Instructional designers often attend several conferences or workshops a year and learn from others through reading or social networks, yet fail to evaluate their projects to determine the level of success or failure. Thus, while they may be learning, they have no idea if they are learning the right things. One of the best tools for this is the After Action Review. At the very least, evaluate your training and learning processes by waking-around the workplace and see how the learners (who should be performers by now) are actually performing and if their supervisors are satisfied with the results. And use Chris Argyris' Double Loop Learning to maximize your learning opportunities.

What are your deadly sin for training?


Show Your Work

Jane Bozarth's Show Your Work beautifully describes how we need to rethink teaching and learning. It's perhaps one of the best designed Learning & Development books published—it is well written and artfully filled with numerous examples and illustrations. When I first heard about the book I thought it would be only about showing your work to others so they can learn from you. While it does do that, it goes beyond—such as showing your work to others to receive critical feedback, or laying out your work so that you can talk about it to yourself and reflect upon it in order to gain a deeper understanding on what else needs to be done.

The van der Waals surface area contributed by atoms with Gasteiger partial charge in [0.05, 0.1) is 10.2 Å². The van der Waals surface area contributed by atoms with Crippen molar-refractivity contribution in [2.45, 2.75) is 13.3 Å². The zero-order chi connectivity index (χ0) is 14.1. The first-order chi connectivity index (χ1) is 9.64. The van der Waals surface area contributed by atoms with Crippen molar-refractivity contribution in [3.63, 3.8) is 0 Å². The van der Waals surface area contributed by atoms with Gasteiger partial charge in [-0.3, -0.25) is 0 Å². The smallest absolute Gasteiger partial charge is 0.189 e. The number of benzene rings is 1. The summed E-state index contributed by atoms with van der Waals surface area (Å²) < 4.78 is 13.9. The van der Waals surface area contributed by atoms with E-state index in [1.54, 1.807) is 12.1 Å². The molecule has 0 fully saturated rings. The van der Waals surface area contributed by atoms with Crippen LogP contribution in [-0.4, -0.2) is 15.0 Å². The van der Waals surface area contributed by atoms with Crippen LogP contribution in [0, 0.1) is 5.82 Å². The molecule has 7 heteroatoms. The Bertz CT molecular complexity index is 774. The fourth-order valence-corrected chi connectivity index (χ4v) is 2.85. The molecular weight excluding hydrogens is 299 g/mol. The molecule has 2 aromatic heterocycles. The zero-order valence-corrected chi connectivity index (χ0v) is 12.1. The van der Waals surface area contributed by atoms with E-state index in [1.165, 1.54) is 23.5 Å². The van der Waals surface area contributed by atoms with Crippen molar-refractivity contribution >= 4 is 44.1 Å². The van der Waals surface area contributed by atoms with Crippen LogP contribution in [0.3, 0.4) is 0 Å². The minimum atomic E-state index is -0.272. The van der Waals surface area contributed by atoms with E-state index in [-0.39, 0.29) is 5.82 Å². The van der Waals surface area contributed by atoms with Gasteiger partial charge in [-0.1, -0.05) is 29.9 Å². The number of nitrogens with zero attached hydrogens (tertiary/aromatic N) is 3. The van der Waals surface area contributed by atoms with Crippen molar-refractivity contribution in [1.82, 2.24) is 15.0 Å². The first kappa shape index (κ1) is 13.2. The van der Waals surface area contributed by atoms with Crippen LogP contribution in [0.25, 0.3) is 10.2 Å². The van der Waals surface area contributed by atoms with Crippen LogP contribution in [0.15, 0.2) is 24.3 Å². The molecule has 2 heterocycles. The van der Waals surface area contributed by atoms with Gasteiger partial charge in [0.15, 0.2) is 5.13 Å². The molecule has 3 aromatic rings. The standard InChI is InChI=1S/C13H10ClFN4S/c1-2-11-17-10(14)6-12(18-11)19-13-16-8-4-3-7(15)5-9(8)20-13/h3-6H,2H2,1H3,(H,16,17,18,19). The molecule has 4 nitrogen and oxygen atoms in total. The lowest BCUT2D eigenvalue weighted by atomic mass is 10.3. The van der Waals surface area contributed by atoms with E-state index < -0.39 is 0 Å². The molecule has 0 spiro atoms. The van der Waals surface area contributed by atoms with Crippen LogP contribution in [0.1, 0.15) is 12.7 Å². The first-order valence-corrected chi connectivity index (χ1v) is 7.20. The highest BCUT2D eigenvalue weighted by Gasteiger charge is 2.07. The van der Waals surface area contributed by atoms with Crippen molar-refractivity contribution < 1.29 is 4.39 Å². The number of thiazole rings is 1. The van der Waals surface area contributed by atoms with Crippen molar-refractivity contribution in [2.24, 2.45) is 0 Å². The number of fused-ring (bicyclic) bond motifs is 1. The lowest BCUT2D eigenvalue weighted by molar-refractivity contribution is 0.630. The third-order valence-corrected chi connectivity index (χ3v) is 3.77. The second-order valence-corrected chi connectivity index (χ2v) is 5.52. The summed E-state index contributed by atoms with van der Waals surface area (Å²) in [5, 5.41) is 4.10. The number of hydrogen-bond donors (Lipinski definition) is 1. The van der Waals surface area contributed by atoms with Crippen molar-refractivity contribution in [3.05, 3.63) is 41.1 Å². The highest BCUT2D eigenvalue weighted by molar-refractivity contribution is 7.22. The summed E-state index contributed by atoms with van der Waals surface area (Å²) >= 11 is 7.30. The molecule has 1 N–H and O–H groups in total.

While the learning and development craft has become very good at instructing explicit knowledge and skills, training tacit knowledge and skills often fall short of delivering expert performance because it fails to place the learning in the context of workflow. Thus, Show Your Work is the bridge that crosses over from the explicit to the tacit by using great examples, such as showing the steps, lessons learned, and managing exceptions that help people learn the more difficult task through a series of photos, video, posting on a blog, etc. that people can easily find and relate to.

What is interesting is how Jane's book fits into Nonaka and Takeuchi's Four Modes of Knowledge Creation (from the The Knowledge Creating Company):

  • Socialization: from tacit to tacit - Sharing experiences to create tacit knowledge, such as making a video of how you learned something.
  • Internalization: from explicit to tacit - “Learning by doing.” By following the examples in Show Your Work you can learn to create short learning experiences that can be easily followed by others.
  • Externalization: from tacit to explicit - Using explicit concepts such as metaphors, analogies, concepts, hypothesis, or models to provide the big picture.